You’ve surely heard that wine gets better over time. Is it true? Yes, and no.

Most wines available are made to be consumed young. Some of them even have a label that says “drink now.” As a rule of thumb, if you’ve bought a bottle or two in the supermarket, they don’t get better over time, and it’s probably better if you consume the wine sooner than later.


If you want to buy a bottle that you’d like to age, first make sure what environment works best for aging wine, then go to a wine store.

We’ve established that storing your not-that-expensive wine for years doesn’t make much sense. That, of course, doesn’t mean you should drink your wine within a month of buying or it’ll turn into vinegar or taste awful. Far from it.

Most wines come with a best-by date, and it’s a good starting point when it comes to how long it will retain quality. Of course, the wine will still be okay a few months longer, but the longer you let it sit, the worse (most likely) its quality will be.

Bottle of alcohol-free wine
Bottle of alcohol-free wine

Once you’ve opened the bottle, it’s best to finish it the same day. But if you have some leftovers, you can store them usually for about 3 days up to a week (or even more).

It all depends on when you start to notice the change of taste, how much it bothers you, and of course, how much of a frugal person are you.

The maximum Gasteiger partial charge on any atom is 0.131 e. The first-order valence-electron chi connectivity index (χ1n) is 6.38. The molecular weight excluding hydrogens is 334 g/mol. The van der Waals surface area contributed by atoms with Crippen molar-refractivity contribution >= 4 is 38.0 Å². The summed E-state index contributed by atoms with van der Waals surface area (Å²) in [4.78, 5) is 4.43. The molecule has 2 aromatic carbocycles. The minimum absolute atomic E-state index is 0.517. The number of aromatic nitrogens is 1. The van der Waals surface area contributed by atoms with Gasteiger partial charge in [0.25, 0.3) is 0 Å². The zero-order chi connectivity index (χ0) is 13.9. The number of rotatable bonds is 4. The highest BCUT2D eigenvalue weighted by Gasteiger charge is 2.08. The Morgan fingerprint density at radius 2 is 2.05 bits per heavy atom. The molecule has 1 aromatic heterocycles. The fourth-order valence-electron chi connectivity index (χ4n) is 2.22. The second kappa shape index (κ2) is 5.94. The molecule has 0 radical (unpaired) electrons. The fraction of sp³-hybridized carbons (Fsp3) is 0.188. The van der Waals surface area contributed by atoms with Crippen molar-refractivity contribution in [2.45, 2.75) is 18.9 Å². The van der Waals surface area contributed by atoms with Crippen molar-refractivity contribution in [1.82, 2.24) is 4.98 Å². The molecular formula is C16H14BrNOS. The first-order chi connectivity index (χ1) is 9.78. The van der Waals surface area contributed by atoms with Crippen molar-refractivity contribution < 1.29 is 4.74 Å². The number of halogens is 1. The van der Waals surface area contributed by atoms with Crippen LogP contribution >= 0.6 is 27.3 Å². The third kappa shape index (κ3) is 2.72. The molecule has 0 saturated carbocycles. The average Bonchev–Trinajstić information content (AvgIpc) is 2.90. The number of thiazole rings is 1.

I personally often keep a bottle of semi-sweet red wine opened in the fridge for even a few weeks and don’t feel that much of a difference in taste. In other words, I enjoy it even after a couple of weeks of opening. But that’s a matter of personal preference.


Did you know that different grapes are used for making wine than for eating? The latter are often called table grapes, and those are the grapes available in the grocery stores.

A quick note on how different types of wine hold up after opening. The 3 to 7 days is a very general guideline that applies to almost all wines. Sparkling wines, however, tend to go flat after 2 to 3 days, so don’t drag out your celebrations for too long.

Fortified wines, on the other hand, can last opened for over a month thanks to higher alcohol content.

Wine (closed)Best-by + 1 – 3 months 
Red, white, rose wine (opened) 3 – 7 days
Sparkling wine (opened) 2 – 3 days
Fortified wine (opened) 1 month

Please note that all the periods above are estimates and for the best quality only.

How To Tell If Wine Has Gone Bad?

When it comes to an unopened bottle, check if everything with the bottle is alright. That means the bottle isn’t leaky, and the cork is intact. If things seem fine, pop it open and check what’s inside.

If the wine develops an off smell, throw it out. Same thing if it tastes plain bad or acidic.

If its flavor is okay, but not that great, it’s up to you if you consume it or toss it out. Alternatively, you could use it for cooking purposes if you have any dishes that call for wine in your repertoire.

With wine, you should rely on the “when in doubt, throw it out” rule.